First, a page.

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Australian Animals with Marc

Martha Stewart Living Television

Australia's separation from other landmasses has meant that its indigenous animals have evolved in isolation, so they aren't found anywhere else on earth. We're all familiar with such beloved native creatures as the kangaroo and platypus, but as pet expert Marc Morrone explains, there are countless other animals living in the Australian wilderness, some of them with unusual characteristics.

One such animal is the laughing kookaburra bird, whose name is inspired by the loud, maniacal birdcall it emits. A member of the kingfisher family, this bird feeds on snakes, lizards, small birds, and insects, and lays its eggs in burrows carved in termite nests. The kookaburra has dull plumage and is about the size of a raven. Another Australian bird of note is the rose-breasted cockatoo, with its pink-and-gray-colored body and pinkish-white-tinged head feathers. Though considered a pest by the Australians, this bird is highly sought after in the United States and makes a good pet.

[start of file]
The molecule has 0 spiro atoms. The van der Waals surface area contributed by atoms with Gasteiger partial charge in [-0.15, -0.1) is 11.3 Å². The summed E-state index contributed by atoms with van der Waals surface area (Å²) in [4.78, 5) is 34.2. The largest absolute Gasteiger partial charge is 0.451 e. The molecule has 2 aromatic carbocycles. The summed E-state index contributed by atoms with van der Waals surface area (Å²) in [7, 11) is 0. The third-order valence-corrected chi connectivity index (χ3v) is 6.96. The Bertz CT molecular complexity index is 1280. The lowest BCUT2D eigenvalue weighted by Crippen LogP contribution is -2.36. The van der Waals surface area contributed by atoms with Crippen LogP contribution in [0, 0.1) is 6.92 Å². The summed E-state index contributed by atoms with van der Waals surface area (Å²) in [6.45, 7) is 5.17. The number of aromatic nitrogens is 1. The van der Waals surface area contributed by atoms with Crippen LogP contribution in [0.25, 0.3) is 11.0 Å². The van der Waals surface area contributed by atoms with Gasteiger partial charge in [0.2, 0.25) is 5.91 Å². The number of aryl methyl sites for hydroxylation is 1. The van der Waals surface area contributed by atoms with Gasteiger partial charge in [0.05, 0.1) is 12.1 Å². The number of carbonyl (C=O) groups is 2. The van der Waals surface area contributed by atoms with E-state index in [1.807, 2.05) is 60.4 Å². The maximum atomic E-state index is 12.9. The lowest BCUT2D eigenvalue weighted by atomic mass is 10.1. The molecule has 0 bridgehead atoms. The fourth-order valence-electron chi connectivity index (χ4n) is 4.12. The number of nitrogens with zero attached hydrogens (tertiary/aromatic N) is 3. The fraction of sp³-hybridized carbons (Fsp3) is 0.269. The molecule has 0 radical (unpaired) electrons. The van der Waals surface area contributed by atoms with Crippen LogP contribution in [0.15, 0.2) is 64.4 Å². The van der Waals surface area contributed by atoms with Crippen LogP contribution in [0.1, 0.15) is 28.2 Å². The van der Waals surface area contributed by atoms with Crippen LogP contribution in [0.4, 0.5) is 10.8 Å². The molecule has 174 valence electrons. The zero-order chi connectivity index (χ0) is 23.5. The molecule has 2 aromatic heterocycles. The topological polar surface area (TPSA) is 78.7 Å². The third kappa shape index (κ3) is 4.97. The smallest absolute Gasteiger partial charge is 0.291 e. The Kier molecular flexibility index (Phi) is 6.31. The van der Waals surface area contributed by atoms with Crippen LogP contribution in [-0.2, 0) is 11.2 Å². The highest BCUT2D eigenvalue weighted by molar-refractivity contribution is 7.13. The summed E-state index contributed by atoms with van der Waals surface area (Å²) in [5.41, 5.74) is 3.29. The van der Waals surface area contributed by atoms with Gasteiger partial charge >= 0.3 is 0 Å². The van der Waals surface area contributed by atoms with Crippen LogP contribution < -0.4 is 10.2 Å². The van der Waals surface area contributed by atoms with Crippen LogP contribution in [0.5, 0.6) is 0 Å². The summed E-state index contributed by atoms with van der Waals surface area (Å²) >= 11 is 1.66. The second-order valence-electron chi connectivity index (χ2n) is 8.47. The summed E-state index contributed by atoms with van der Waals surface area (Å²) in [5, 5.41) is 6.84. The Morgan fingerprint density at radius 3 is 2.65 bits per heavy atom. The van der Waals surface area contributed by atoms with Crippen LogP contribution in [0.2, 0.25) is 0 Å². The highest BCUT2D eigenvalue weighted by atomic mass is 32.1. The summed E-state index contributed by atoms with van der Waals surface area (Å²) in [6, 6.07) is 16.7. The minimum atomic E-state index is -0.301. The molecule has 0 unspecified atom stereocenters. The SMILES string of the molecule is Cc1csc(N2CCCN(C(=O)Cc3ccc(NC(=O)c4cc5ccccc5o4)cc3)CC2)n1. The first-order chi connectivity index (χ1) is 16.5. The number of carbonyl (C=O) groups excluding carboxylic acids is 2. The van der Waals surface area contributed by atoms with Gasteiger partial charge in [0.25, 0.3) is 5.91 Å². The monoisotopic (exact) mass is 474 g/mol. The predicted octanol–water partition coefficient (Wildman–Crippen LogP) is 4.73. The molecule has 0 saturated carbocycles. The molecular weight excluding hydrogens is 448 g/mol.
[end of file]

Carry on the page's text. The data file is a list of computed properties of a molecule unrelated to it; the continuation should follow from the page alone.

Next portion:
One of Australia's more unusual snakes is the jungle carpet python, so named because of the rich yellow-and-black patterns of its scales, which often resemble a Persian carpet. The snake's colors are usually consistent, but the pattern of the scales can vary to include bands, stripes, blotches, freckles, or some combination thereof. Native to the rain forest of northeastern Queensland, jungle carpet pythons spend much of their time in trees and feed on mice and rabbits.

The sugar glider is another curious Australian animal. Nocturnal and belonging to the marsupial family (the same family as kangaroos), this animal has soft gray fur with black markings. The tiny sugar glider bears a resemblance to the flying squirrel, gliding from tree to tree with limbs spread to reveal a webbing of fur that looks like a superhero's cape. Sugar gliders, which earned their name because of their taste for tree saps and nectars, live in almost every type of habitat Australia has to offer.

Special Thanks
Special thanks to Marc Morrone for sharing this information.